Beirut bombings lend urgency to search for a settlement in Lebanon
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''There are many cross-pressures on the President,'' says Stephen Wayne, a political scientist specializing in the presidency at George Washington University. ''In the short run, the President must do something tough and demonstrative which will have the country's support. But he cannot burn his bridges and must move toward negotiation.''Skip to next paragraph
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''The same thing is true in Central America,'' Mr. Wayne said. ''Nicaragua has proposed terms. So my guess is that the President could be forced into a posture of negotiation in both areas. Reagan needs to be reelected as a peace President.''
White House spokesman Larry Speakes said, meanwhile, that intelligence reports pointed to an Iranian-supported group in Lebanon as the possible perpetrator of Sunday's bombings. But he said that there was no hard physical evidence from the scene of the bombing at the Marine headquarters in Lebanon to prove that the Iranian-backed Shiite Muslim group was involved. This same group is suspected of bombing the US embassy in Beirut last April.
Some experts have suggested that retaliation against Iranian troops present in Lebanon might be called for. But the number of Iranians there is relatively limited. Such retaliation might call for more pinpoint precision than is possible in the midst of Lebanon's crazy-quilt factions.
If Reagan decides that a stronger negotiating push is called for, he now has a national security team with considerable experience in dealing with the Lebanese and Syrians. Robert C. McFarlane, his new national security adviser, recently spent three months as special envoy in the region, negotiating with all the parties to the Lebanon conflict. Secretary of State George P. Shultz presided over talks between the Israelis and Lebanese that led to an Israel-Lebanon agreement last May.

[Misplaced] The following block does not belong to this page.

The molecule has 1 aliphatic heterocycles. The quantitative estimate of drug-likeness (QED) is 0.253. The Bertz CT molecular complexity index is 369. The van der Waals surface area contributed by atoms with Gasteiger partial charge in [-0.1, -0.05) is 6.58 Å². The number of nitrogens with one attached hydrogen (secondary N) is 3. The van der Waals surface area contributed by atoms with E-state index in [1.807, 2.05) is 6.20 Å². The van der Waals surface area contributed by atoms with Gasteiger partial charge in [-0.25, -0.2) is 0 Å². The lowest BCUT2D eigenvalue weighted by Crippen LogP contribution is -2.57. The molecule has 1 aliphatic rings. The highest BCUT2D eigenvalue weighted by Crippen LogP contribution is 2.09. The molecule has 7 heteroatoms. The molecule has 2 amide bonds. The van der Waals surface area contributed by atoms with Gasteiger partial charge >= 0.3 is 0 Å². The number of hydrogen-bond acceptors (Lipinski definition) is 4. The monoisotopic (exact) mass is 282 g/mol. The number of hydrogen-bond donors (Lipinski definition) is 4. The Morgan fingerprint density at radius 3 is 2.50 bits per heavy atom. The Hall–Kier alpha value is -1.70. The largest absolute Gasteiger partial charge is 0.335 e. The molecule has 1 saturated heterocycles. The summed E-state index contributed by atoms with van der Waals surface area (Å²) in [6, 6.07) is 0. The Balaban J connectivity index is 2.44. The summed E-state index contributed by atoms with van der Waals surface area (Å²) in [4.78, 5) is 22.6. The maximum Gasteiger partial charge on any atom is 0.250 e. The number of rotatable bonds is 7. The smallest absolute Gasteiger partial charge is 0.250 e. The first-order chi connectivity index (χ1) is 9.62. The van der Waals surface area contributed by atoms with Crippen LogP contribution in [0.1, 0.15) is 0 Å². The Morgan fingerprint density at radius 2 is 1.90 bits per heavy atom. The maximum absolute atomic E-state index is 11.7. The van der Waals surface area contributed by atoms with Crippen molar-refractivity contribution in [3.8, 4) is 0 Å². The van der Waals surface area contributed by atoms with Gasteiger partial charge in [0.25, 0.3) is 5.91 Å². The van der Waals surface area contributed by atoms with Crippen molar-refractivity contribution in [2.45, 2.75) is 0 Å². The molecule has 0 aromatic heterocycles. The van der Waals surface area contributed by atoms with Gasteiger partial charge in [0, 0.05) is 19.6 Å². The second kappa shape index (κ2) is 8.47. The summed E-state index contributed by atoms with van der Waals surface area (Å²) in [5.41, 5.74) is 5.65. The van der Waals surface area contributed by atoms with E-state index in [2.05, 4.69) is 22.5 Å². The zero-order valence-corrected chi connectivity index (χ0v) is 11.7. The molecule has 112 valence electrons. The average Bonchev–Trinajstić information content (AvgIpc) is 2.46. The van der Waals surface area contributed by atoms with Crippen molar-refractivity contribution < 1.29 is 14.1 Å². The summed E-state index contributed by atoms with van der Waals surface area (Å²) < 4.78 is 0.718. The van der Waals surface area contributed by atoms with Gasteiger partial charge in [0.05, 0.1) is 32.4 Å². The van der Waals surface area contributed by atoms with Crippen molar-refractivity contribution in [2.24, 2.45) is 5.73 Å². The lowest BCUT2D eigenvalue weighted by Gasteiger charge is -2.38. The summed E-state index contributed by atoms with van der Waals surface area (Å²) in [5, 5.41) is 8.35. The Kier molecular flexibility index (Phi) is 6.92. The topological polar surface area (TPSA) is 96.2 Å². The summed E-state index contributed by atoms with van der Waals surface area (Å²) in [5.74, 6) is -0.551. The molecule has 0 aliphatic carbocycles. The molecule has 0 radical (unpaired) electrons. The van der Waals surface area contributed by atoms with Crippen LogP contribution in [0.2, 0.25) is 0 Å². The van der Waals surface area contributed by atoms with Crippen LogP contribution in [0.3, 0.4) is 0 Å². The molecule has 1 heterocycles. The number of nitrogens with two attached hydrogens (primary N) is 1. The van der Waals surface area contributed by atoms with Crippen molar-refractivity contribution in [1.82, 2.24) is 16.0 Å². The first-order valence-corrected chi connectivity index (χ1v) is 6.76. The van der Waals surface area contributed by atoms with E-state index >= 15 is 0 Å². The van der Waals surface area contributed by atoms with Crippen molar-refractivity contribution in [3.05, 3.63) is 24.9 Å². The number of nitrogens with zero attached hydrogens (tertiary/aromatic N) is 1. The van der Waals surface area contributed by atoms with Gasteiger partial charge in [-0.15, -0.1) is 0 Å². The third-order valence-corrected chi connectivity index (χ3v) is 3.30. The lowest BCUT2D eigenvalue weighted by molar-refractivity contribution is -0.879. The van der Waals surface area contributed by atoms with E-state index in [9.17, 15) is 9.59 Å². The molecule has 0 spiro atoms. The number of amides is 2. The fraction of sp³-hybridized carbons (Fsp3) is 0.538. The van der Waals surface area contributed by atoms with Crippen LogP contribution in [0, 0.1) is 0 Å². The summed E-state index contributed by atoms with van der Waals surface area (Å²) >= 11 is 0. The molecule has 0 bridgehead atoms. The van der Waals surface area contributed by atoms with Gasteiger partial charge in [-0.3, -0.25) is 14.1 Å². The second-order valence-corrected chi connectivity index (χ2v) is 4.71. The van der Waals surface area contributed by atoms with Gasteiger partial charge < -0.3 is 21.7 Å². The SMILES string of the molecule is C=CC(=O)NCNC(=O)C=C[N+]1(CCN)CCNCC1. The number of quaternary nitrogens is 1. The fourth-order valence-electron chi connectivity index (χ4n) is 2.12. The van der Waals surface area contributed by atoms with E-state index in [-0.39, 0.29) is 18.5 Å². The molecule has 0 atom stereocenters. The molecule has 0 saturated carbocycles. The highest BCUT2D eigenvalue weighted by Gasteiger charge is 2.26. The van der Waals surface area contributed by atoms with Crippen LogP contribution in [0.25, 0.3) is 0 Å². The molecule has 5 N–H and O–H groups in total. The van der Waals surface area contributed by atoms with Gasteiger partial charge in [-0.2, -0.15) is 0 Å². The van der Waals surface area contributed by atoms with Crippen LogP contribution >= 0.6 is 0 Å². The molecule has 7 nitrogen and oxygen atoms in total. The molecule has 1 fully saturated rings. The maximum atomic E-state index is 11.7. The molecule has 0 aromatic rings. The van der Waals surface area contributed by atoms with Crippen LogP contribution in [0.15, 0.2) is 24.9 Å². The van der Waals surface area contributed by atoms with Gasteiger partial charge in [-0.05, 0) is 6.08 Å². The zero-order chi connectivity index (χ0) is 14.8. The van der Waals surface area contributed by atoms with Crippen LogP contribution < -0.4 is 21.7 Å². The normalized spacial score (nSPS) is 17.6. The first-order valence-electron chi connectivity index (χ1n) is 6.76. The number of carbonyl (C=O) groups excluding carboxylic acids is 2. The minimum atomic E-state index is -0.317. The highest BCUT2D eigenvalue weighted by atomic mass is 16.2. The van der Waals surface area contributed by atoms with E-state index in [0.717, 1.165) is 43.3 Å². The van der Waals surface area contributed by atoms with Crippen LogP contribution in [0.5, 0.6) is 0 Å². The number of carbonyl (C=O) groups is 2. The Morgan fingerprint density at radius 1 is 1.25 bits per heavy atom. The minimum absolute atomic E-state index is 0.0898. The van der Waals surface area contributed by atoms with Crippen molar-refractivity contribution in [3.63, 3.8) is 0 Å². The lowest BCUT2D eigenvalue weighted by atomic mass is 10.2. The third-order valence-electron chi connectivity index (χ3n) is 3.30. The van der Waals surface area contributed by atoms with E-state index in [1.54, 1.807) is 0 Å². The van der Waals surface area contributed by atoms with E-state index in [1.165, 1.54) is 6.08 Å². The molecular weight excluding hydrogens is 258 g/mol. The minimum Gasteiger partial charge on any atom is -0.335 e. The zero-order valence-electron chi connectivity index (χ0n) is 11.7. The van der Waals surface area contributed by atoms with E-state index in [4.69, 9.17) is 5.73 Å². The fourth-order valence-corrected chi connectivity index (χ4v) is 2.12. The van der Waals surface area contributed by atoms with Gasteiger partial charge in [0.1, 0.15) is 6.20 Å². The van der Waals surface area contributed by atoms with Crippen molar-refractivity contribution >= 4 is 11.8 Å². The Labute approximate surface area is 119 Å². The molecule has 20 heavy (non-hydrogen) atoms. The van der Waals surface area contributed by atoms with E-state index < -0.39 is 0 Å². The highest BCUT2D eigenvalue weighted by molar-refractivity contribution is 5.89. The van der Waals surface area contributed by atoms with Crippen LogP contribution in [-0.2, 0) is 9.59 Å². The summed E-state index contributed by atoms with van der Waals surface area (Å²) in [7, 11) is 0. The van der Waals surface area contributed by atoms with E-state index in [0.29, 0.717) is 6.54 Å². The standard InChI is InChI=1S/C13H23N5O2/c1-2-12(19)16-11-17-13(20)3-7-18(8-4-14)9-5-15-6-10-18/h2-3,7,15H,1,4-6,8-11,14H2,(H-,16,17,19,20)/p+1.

''A positive aspect to all this is that the US decisionmaking apparatus is in a position where policies can be made and coordinated,'' says Charles F. Doran, a political scientist at the Johns Hopkins School of Advanced International Studies. ''The difficulty is where to go. Reagan must react with firmness and bold action. But he cannot get trapped into a deeper guerrilla involvement. That is the dilemma.''
Administration officials are acutely aware of the political fallout that can occur if a foreign policy goes sour: President Carter was defeated in 1980 not only because of the poor state of the economy but also because of the public perception that he did not know how to cope with the Iran hostage crisis. But in foreign policy terms, the Iran hostage crisis was a relatively limited incident, involving a limited number of Americans in a fixed location. In Lebanon, experts say that American credibility is at stake throughout the Middle East.
Democratic presidential candidates Alan Cranston of California, Gary Hart of Colorado, and Ernest Hollings of South Carolina said Sunday that Reagan is violating the War Powers Act by keeping the marines in Lebanon.
''President Reagan should report to Congress under the War Powers Act, as he should have done in the first place,'' Senator Cranston said.
''He should either come to the Congress or get out,'' said Senator Hollings.